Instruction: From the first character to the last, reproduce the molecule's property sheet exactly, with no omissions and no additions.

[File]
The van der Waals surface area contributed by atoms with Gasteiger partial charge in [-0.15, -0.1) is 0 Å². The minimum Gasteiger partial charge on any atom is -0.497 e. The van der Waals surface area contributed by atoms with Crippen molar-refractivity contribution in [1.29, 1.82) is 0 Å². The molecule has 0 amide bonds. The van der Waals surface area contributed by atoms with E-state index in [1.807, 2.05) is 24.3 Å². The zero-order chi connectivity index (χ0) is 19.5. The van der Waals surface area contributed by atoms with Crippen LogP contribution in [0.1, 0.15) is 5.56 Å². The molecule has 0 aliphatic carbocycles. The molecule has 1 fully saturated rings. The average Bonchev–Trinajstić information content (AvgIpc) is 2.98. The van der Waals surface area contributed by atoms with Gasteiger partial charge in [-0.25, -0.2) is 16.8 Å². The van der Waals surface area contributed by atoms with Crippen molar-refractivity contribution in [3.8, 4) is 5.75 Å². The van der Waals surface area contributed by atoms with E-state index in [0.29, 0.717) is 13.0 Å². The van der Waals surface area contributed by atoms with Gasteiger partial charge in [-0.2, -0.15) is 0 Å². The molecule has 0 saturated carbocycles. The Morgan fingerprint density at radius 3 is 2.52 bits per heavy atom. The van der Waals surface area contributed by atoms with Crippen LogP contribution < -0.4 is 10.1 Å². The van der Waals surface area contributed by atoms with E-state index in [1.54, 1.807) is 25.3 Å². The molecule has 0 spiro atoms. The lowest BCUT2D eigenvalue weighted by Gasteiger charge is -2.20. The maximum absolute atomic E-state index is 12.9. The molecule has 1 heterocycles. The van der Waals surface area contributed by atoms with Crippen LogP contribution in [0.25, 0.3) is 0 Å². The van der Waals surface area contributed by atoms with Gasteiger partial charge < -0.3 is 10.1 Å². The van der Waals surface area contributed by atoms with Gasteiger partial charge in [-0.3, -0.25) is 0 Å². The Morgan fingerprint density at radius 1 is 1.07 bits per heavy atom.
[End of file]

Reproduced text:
The van der Waals surface area contributed by atoms with Gasteiger partial charge in [-0.15, -0.1) is 0 Å². The minimum Gasteiger partial charge on any atom is -0.497 e. The van der Waals surface area contributed by atoms with Crippen molar-refractivity contribution in [1.29, 1.82) is 0 Å². The molecule has 0 amide bonds. The van der Waals surface area contributed by atoms with E-state index in [1.807, 2.05) is 24.3 Å². The zero-order chi connectivity index (χ0) is 19.5. The van der Waals surface area contributed by atoms with Crippen LogP contribution in [0.1, 0.15) is 5.56 Å². The molecule has 0 aliphatic carbocycles. The molecule has 1 fully saturated rings. The average Bonchev–Trinajstić information content (AvgIpc) is 2.98. The van der Waals surface area contributed by atoms with Gasteiger partial charge in [-0.25, -0.2) is 16.8 Å². The van der Waals surface area contributed by atoms with Crippen molar-refractivity contribution in [3.8, 4) is 5.75 Å². The van der Waals surface area contributed by atoms with E-state index in [0.29, 0.717) is 13.0 Å². The van der Waals surface area contributed by atoms with Gasteiger partial charge in [-0.2, -0.15) is 0 Å². The molecule has 0 saturated carbocycles. The Morgan fingerprint density at radius 3 is 2.52 bits per heavy atom. The van der Waals surface area contributed by atoms with Crippen LogP contribution < -0.4 is 10.1 Å². The van der Waals surface area contributed by atoms with E-state index in [1.54, 1.807) is 25.3 Å². The molecule has 0 spiro atoms. The lowest BCUT2D eigenvalue weighted by Gasteiger charge is -2.20. The maximum absolute atomic E-state index is 12.9. The molecule has 1 heterocycles. The van der Waals surface area contributed by atoms with Crippen LogP contribution in [0.25, 0.3) is 0 Å². The van der Waals surface area contributed by atoms with Gasteiger partial charge < -0.3 is 10.1 Å². The van der Waals surface area contributed by atoms with Gasteiger partial charge in [-0.3, -0.25) is 0 Å². The Morgan fingerprint density at radius 1 is 1.07 bits per heavy atom.